Old-School Anti-Semites Discuss Anti-Semitism at the New School

Nov. 28 2017

The New School for Social Research plans to host a panel this evening titled “Anti-Semitism and the Struggle for Justice”; participants include the Palestinian-American activist Linda Sarsour (infamous for such comments as “nothing is creepier than Zionism”) and two representatives of Jewish Voice for Peace, an organization dedicated to anti-Israel propagandizing. At the same time, the panel includes no speakers with a record of opposing anti-Semitism or defending the Jewish state, or of representing any political orientation outside the far left. Phyllis Chesler, herself an alumna of the New School, comments:

The description of the panel tells us: “Anti-Semitism is harmful and real. But when anti-Semitism is redefined as criticism of Israel, critics of Israeli policy become accused and targeted more than the growing far-right. Join us for a discussion on how to combat anti-Semitism today.”

More targeted than the far-right? . . . Words almost fail me [reading the organizers’] self-serving bid for victim status: they themselves are the aggressors who maliciously conflate anti-Semitism, which they practice, with “criticism of Israel,” as if the all-powerful Jewish Lobby is now threatening to shut down even the most innocent “criticism” of its actions. The canard is so transparent that it’s amazing to think that educated people believe it. But being educated has never proved to be a bar against being anti-Semitic, or being a camp follower or appeaser of haters. . . .

It is ironic: even as charges of “appropriation” are leveled at men who write about women, whites who write about non-whites, non-gays who write about gays—the single exception is that of allowing a non-Jew like Sarsour to hold forth in an academic setting as an “expert” on a subject about which she knows absolutely nothing.

The New School panel is political theater, meant to intimidate, appease, and entertain, not to educate. It is possible because hatred of Jews is in fashion on the left these days, and because academics are in denial about Islamist violence, whether it targets Jews, women, gays, or other minorities. Therefore, they seek to appease such violence by siding with it against permissible scapegoats, beginning with the Jews and Israel. Academics who should have more nuanced views of geopolitical conflicts instead view the jihadist aggressors as “victims” and their true victims . . . as perpetrators.

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Read more at Tablet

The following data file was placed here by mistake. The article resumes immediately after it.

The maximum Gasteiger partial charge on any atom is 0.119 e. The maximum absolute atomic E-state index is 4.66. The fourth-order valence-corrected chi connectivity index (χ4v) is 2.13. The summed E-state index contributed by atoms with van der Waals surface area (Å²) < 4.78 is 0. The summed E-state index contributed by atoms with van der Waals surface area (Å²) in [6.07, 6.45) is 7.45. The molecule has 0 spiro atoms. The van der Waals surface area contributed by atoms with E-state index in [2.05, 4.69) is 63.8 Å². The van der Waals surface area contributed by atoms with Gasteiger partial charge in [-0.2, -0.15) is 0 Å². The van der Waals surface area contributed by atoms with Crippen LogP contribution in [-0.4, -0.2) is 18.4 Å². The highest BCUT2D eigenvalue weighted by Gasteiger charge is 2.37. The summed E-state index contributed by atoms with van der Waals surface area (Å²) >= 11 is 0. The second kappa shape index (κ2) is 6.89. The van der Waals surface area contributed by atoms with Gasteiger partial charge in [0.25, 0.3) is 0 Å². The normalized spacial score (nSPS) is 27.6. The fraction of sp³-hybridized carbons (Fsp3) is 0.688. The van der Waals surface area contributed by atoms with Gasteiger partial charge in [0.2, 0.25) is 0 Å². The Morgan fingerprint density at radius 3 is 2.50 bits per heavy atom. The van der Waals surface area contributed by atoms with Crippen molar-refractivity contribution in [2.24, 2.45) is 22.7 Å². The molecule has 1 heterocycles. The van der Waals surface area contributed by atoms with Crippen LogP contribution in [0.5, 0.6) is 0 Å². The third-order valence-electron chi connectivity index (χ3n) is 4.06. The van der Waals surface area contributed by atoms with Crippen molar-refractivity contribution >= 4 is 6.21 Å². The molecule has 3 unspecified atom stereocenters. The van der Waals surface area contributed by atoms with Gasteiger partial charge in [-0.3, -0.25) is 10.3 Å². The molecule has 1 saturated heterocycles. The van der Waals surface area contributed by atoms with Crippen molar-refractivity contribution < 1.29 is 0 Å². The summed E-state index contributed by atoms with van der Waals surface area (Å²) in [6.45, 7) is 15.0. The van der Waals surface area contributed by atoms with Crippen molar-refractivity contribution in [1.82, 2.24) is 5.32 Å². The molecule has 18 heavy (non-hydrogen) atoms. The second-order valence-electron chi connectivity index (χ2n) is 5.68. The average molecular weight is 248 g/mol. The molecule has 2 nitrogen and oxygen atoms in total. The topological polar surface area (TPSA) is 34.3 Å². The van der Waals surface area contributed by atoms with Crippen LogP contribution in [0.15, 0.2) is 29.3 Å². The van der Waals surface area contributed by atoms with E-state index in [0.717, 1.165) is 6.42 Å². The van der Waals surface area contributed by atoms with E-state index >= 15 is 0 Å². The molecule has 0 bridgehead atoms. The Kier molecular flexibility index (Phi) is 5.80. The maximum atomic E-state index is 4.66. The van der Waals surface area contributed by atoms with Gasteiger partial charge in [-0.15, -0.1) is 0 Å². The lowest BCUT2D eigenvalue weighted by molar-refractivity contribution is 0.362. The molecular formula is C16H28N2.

More about: Anti-Semitism, Israel & Zionism, Israel on campus, Linda Sarsour

Reforms to Israel’s Judiciary Must Be Carefully Calibrated

The central topic of debate in Israel now is the new coalition government’s proposed reforms of the nation’s judiciary and unwritten constitution. Peter Berkowitz agrees that reform is necessary, but that “the proper scope and pace of reform, however, are open to debate and must be carefully calibrated.”

In particular, Berkowitz argues,

to preserve political cohesiveness, substantial changes to the structure of the Israeli regime must earn support that extends beyond these partisan divisions.

In a deft analysis of the conservative spirit in Israel, bestselling author Micah Goodman warns in the Hebrew language newspaper Makor Rishon that unintended consequences flowing from the constitutional counterrevolution are likely to intensify political instability. When a center-left coalition returns to power, Goodman points out, it may well repeal through a simple majority vote the major changes Netanyahu’s right-wing coalition seeks to enact. Or it may use the legislature’s expanded powers, say, to ram through laws that impair the religious liberty of the ultra-Orthodox. Either way, in a torn nation, constitutional counterrevolution amplifies division.

Conservatives make a compelling case that balance must be restored to the separation of powers in Israel. A prudent concern for the need to harmonize Israel’s free, democratic, and Jewish character counsels deliberation in the pursuit of necessary constitutional reform.

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Read more at RealClearPolitics

More about: Israel & Zionism, Israeli Judicial Reform